On September 30, 2008, the Project on Emerging Nanotechnologies (PEN) released the results of a poll regarding nanotechnology and synthetic biology. According to PEN, almost half of U.S. adults have heard nothing about nanotechnology, and nearly nine in 10 Americans say they have heard only a little or nothing at all about synthetic biology. PEN states that, based on the poll results, “the level of U.S. public awareness about nanotechnology has not changed measurably since 2004,” when PEN sponsored the first poll on the topic. In synthetic biology, advanced science and engineering are used to construct or re-design living organisms so that they can carry out specific functions. PEN predicts that this emerging technology will likely develop rapidly in the coming years. According to PEN, the first synthetic biology “blockbuster” drug is anticipated to hit the market in the near future — an affordable treatment for the 500 million people in the world suffering from malaria.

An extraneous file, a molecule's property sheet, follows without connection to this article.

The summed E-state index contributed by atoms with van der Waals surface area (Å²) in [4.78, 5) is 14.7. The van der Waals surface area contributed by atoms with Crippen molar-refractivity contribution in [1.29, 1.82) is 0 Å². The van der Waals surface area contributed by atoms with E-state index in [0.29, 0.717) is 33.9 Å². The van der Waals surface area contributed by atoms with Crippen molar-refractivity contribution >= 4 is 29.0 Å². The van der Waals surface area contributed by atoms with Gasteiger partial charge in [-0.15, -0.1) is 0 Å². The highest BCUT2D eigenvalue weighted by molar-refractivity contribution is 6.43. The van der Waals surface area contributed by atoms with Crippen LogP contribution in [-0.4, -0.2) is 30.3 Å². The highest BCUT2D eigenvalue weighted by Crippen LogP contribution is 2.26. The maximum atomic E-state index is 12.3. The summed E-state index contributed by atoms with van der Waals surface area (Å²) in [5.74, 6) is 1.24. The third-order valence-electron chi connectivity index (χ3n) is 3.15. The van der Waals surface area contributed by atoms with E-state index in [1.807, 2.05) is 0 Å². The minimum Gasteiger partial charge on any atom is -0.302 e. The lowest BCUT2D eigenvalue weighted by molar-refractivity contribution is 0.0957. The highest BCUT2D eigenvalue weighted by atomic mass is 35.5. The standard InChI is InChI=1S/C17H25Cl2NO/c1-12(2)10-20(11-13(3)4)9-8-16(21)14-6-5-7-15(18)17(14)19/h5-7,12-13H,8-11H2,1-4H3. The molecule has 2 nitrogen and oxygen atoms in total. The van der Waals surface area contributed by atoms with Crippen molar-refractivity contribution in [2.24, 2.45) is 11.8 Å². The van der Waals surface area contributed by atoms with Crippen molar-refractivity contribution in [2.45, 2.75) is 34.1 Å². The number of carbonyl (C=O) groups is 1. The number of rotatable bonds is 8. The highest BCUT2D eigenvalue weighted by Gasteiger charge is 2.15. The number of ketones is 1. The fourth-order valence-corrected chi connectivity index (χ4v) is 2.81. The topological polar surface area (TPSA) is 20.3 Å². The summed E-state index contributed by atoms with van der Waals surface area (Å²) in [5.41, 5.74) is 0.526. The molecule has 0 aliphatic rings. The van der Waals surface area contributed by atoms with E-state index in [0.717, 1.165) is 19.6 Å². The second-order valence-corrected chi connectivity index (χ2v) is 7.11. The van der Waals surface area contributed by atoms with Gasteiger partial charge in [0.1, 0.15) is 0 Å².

The poll found that about two-thirds of adults have heard nothing about synthetic biology, and only two percent say they have heard “a lot” about it. The poll found that about half of adults say they have heard nothing at all about nanotechnology, and about 50 percent of adults are too unsure about nanotechnology to make an initial judgment on the possible tradeoffs between benefits and risks. Of those willing to make an initial judgment, they think benefits will outweigh risks by a three to one margin when compared to those who believe risks will outweigh benefits. The plurality of respondents, however, believes that risks and benefits will be about equal.